Sunday, August 24, 2014

Learning Pushing Hands in Singapore

My teacher, Master Kwek Lee Hwa, teaches both taiji and pushing hands. In his taiji classes, he does talk about taiji application and a bit of pushing hands too, but otherwise, he also has dedicated pushing hands classes that focus on that aspect of taiji practice.

There are many types of pushing hands, but Master Kwek teaches taiji pushing hands. It is for those interested in learning how to apply taiji, how to relax and use your opponent's force against him. Those interested in learning how to push others need not apply. You don't need to go to pushing hands class to learn how to push someone. A five-year-old can teach you that (at least, the one at my home can).

Details of his pushing hands classes are below:

Every Thursday night, 8:30pm to 10pm
Kreta Ayer CC, Level 2 Activity Room 4
(Kreta Ayer CC is between Chinatown MRT and Outram MRT stations.)

Every Sunday evening, 6pm to 7:30pm
Tampines Changkat CC, Level 1 Dance Studio

You can also get information on the classes from Master Kwek's facebook page.

Come join us! It takes years and years of practice to be able to relax and use your opponent's force against him. The road is not an easy one. But if you persevere, the rewards are there for you to reap! What is important is to have the right mindset towards learning pushing hands. The right mindset opens your mind to the lessons that pushing hands practice can give you, allowing you to gain more from each practice. The wrong mindset closes your mind, preventing you from learning anything from practice sessions.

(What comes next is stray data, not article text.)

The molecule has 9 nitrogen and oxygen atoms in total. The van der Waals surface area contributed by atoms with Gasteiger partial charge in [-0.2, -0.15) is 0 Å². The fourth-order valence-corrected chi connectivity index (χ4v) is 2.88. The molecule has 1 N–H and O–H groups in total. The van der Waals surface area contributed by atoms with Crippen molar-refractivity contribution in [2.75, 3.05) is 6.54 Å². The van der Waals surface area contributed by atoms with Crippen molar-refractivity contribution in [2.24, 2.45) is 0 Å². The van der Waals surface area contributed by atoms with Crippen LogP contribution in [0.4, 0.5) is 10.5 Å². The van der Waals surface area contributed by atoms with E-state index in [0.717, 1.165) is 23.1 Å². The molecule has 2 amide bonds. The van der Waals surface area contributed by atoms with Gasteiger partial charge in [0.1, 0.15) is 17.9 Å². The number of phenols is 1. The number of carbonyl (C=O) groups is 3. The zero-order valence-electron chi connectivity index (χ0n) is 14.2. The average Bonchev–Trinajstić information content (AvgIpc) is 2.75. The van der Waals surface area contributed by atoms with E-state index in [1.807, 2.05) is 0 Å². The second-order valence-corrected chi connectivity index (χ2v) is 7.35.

Friday, August 22, 2014

Learning Self-Defence Is Not Easy

A topic came up about self-defence in the course of work. Well, my opinion is that it is not easy to learn self-defence. Self-defence is not something that you can learn at a workshop over a few days and expect to be able to apply it in the future when something happens.

I have been learning taiji for more than 9 years, pushing hands for almost that long. Yet I don't dare to say that I am confident that I will be able to use taiji to defend myself. Because pushing hands is not self-defence. Yes, it leads to it, but it is only a portion leading to it. There is also the need for pair practice, something which I don't do a lot of. And even then, this will be in a controlled environment. When facing a real attack, there are no rules. I can only hope I am able to remain calm and relaxed so that I can apply what I have learnt.